Take the 2-minute tour ×
Information Security Stack Exchange is a question and answer site for Information security professionals. It's 100% free, no registration required.

I received an email from my web host recently that informed me I had an "insecure" password on one of my email accounts and that I had to change it.

Their definition of what a secure password is as password that contains:

Mixed case - Always use a combination of uppercase and lowercase characters
Numbers - Always use a mixture of numbers and letters
Special Characters - At least one of the following special characters !"£$%^&*()-_=+{}#\@':;.>,<\|?
Length - Your password must be at least 8 characters long
Unique Characters - Your password must contain at least 4 unique characters

Whereas I follow the http://xkcd.com/936/ policy of a very long password (over 40 characters and 166bit of entropy (according to KeePass).

I am trying to think how they know what my password is (in order to tell me the digits it does not contain) without storing it in plain text.

The only "good" idea I have is that they have stored it encrypted and have decrypted it, analysed the plain text for "security", then deleted the plain text. But then I don't like that idea much given how easy it would be to decrypt if the site was compromised and the encryption key presumably also taken.

My other idea was that when I entered my password and before salting and hashing it, they gathered some statistics of the type of characters it contained. This seems unlikely and also a Bad Thing.

Any other ideas how they can do it?

share|improve this question
1  
+1 for XKCD comic reference –  0xSheepdog May 15 at 18:36

3 Answers 3

up vote 2 down vote accepted

Your provider sees your password regularly -- every time you connect. Details depend on technology:

  • In a Webmail, there is a Web site and a browser, and the browser sends the password to the server (under the cover of SSL, hopefully). The server may arrange for some cookie-based session management which allows a given browser to come back without showing the password per se. However, if you typed the password, then it was sent. Moreover, modern browser can remember passwords and enter them automatically for you.

  • With non-Web emailing protocols, such as POP and IMAP, authentication can also be of the "show the password" kind. In particular, when you configure the email application on a smartphone, you enter the password, and the application remembers it -- and sends it to the server for every subsequent connection.

  • There are authentication protocols in which the password is not sent as is; in particular APOP, used by some server for authentication of POP connection. However, such protocols use a challenge-response strategy, which implies that the server stores the password itself (not only a hashed version thereof).

Therefore, it is possible that the server did not actually store your password (as cleartext or in a reversible format), but merely inspect it as it flows during normal operation. It is also equally possible that they do store your password -- symptoms are not sufficient to rule out either possibility.

In any case:

  • The enforced password rules are misguided. Your actual password is much stronger than the average, and they are wrong in trying to discourage your using it. The strength of a password relies exactly in how much it is unknown to attackers (that's what is called "entropy"); there are no characters such as digits or punctuation signs which are inherently stronger than any others. Apparently, the sysadmin on the server does not know that.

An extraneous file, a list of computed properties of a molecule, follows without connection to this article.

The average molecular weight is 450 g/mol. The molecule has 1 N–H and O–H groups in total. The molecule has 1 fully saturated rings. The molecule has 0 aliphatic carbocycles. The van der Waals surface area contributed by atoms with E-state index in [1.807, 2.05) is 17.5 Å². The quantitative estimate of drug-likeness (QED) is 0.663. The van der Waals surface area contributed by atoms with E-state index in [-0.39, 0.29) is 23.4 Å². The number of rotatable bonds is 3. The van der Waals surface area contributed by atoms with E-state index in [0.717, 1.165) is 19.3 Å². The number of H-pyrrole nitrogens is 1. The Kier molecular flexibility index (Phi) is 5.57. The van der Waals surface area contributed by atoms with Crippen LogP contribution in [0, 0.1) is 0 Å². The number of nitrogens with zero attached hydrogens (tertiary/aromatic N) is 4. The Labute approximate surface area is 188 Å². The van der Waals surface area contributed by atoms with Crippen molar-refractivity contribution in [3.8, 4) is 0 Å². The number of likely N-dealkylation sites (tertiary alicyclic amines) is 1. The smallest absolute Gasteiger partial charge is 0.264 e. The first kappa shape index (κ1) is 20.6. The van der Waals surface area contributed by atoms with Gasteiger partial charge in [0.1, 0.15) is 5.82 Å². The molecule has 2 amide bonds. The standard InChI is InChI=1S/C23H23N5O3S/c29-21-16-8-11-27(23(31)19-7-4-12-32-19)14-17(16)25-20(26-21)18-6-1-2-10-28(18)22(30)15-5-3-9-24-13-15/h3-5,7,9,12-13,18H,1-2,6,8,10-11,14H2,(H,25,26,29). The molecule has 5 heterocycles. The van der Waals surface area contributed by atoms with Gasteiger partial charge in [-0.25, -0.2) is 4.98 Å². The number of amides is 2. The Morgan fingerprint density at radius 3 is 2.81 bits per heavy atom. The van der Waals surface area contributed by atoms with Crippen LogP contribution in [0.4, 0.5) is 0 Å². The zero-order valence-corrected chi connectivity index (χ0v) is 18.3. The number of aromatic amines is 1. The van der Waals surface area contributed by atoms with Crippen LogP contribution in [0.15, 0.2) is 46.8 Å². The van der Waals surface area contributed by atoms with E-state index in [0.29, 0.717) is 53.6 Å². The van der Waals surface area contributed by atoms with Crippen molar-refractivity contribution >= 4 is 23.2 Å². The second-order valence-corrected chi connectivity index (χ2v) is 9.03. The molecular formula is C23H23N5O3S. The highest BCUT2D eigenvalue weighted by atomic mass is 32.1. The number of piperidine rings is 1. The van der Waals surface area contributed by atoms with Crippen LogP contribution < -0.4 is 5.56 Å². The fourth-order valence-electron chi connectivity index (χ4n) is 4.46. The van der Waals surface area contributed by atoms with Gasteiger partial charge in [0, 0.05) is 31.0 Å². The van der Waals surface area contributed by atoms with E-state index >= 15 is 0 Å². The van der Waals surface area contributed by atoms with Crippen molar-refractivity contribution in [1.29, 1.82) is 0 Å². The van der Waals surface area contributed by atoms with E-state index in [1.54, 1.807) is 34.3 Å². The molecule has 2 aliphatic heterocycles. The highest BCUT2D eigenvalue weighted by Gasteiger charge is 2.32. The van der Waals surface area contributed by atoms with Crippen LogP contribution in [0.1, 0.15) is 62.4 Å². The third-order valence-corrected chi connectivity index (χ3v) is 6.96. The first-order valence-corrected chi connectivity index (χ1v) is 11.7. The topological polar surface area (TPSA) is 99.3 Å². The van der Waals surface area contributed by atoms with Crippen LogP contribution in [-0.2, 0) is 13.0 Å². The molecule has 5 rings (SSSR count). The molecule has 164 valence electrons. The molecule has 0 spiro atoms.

• Enforcing password rules is, in general, misguided. "Password rules" antagonize users. Security can be achieved only with strong user cooperation, which relies on education and good will. Password rules are the very opposite of what should be done.

  • Sending password details over email is a shooting offence.

share|improve this answer
    
+1 for that last bullet. –  0xSheepdog Jun 17 at 17:13

John the ripper is a password brute force and dictionary cracking utility that has been used for many years to determine user passwords. Some companies and organizations use it to validate employees are using passwords that meet complexity requirements.

http://www.openwall.com/john/

They may well have used John and cracked your password.

They may also store it with reversible encryption, and have analyzed the plaintext of your password. This is bad practice and one I would caution you about; if they do this, they are not adhering to industry accepted practice in this area. Where else are they not following the preferred way of doing things?

They may indeed have gathered statistics when you entered it, and have now gone back and analyzed that data. This is rather unwieldy. More likely they would use a function or module or dictionary (e.g. pam_cracklib.so) when you first tried to create the passwd; the system would tell you it was insecure right then and there in most cases.

Hard to say exactly, but if they are coming back after the fact, it sounds suspicious.

Make sure it isn't a phishing email... don't click the links, go to the site directly by hand.

share|improve this answer
1  
Wish I could upvote more than once for that final line. –  Shadur May 18 at 10:08

I strongly suspect that this is a scam. It's unlikely that anyone as this web host has cracked your password, especially if it is 40 characters. It's much more likely someone is trying to get you to log into a fake site in order to gain access to your account, or infect you with malware.

share|improve this answer
    
Yes, especially with 166 bits of entropy. Either it is a scam (I agree) or they are storing it plain text. –  user40513 May 16 at 21:34

Your Answer

 
discard

By posting your answer, you agree to the privacy policy and terms of service.

Not the answer you're looking for? Browse other questions tagged or ask your own question.